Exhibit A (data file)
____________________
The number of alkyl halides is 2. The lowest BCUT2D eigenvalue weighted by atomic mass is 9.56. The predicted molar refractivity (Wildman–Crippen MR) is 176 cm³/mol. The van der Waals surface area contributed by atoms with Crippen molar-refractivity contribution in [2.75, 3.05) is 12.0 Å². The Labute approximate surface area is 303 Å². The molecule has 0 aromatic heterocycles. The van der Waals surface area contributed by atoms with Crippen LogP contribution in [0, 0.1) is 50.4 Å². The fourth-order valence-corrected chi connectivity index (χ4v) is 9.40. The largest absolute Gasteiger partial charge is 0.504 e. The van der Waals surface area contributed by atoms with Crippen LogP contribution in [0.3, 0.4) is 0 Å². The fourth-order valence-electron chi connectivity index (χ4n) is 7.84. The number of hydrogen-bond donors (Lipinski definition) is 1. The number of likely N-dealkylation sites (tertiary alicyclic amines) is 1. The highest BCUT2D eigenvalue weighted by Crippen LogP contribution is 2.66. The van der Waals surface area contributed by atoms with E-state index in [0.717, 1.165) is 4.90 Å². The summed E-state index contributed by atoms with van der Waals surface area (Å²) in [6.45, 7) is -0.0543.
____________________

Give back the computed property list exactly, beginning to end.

The number of alkyl halides is 2. The lowest BCUT2D eigenvalue weighted by atomic mass is 9.56. The predicted molar refractivity (Wildman–Crippen MR) is 176 cm³/mol. The van der Waals surface area contributed by atoms with Crippen molar-refractivity contribution in [2.75, 3.05) is 12.0 Å². The Labute approximate surface area is 303 Å². The molecule has 0 aromatic heterocycles. The van der Waals surface area contributed by atoms with Crippen LogP contribution in [0, 0.1) is 50.4 Å². The fourth-order valence-corrected chi connectivity index (χ4v) is 9.40. The largest absolute Gasteiger partial charge is 0.504 e. The van der Waals surface area contributed by atoms with Crippen LogP contribution in [0.3, 0.4) is 0 Å². The fourth-order valence-electron chi connectivity index (χ4n) is 7.84. The number of hydrogen-bond donors (Lipinski definition) is 1. The number of likely N-dealkylation sites (tertiary alicyclic amines) is 1. The highest BCUT2D eigenvalue weighted by Crippen LogP contribution is 2.66. The van der Waals surface area contributed by atoms with E-state index in [0.717, 1.165) is 4.90 Å². The summed E-state index contributed by atoms with van der Waals surface area (Å²) in [6.45, 7) is -0.0543.